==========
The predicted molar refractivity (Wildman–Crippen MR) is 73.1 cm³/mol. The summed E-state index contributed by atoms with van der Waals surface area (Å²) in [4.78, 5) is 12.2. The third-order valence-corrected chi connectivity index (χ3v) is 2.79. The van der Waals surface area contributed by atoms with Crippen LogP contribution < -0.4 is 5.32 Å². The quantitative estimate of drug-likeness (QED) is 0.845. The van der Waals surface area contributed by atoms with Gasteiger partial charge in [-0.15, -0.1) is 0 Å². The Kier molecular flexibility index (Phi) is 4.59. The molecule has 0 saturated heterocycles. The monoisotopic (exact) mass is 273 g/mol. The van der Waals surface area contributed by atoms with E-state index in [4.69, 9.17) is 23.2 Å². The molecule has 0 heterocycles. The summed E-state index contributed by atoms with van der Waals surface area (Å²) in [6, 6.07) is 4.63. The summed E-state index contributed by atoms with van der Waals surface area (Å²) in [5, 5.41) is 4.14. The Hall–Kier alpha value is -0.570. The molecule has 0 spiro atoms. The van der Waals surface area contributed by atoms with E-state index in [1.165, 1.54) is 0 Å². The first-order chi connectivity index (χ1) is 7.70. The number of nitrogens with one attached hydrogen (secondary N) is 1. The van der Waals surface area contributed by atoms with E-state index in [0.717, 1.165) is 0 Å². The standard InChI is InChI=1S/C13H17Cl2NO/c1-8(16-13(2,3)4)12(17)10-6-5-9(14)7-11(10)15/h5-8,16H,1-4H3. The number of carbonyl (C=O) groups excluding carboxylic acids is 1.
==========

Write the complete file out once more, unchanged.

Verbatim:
The predicted molar refractivity (Wildman–Crippen MR) is 73.1 cm³/mol. The summed E-state index contributed by atoms with van der Waals surface area (Å²) in [4.78, 5) is 12.2. The third-order valence-corrected chi connectivity index (χ3v) is 2.79. The van der Waals surface area contributed by atoms with Crippen LogP contribution < -0.4 is 5.32 Å². The quantitative estimate of drug-likeness (QED) is 0.845. The van der Waals surface area contributed by atoms with Gasteiger partial charge in [-0.15, -0.1) is 0 Å². The Kier molecular flexibility index (Phi) is 4.59. The molecule has 0 saturated heterocycles. The monoisotopic (exact) mass is 273 g/mol. The van der Waals surface area contributed by atoms with E-state index in [4.69, 9.17) is 23.2 Å². The molecule has 0 heterocycles. The summed E-state index contributed by atoms with van der Waals surface area (Å²) in [6, 6.07) is 4.63. The summed E-state index contributed by atoms with van der Waals surface area (Å²) in [5, 5.41) is 4.14. The Hall–Kier alpha value is -0.570. The molecule has 0 spiro atoms. The van der Waals surface area contributed by atoms with E-state index in [1.165, 1.54) is 0 Å². The first-order chi connectivity index (χ1) is 7.70. The number of nitrogens with one attached hydrogen (secondary N) is 1. The van der Waals surface area contributed by atoms with E-state index in [0.717, 1.165) is 0 Å². The standard InChI is InChI=1S/C13H17Cl2NO/c1-8(16-13(2,3)4)12(17)10-6-5-9(14)7-11(10)15/h5-8,16H,1-4H3. The number of carbonyl (C=O) groups excluding carboxylic acids is 1.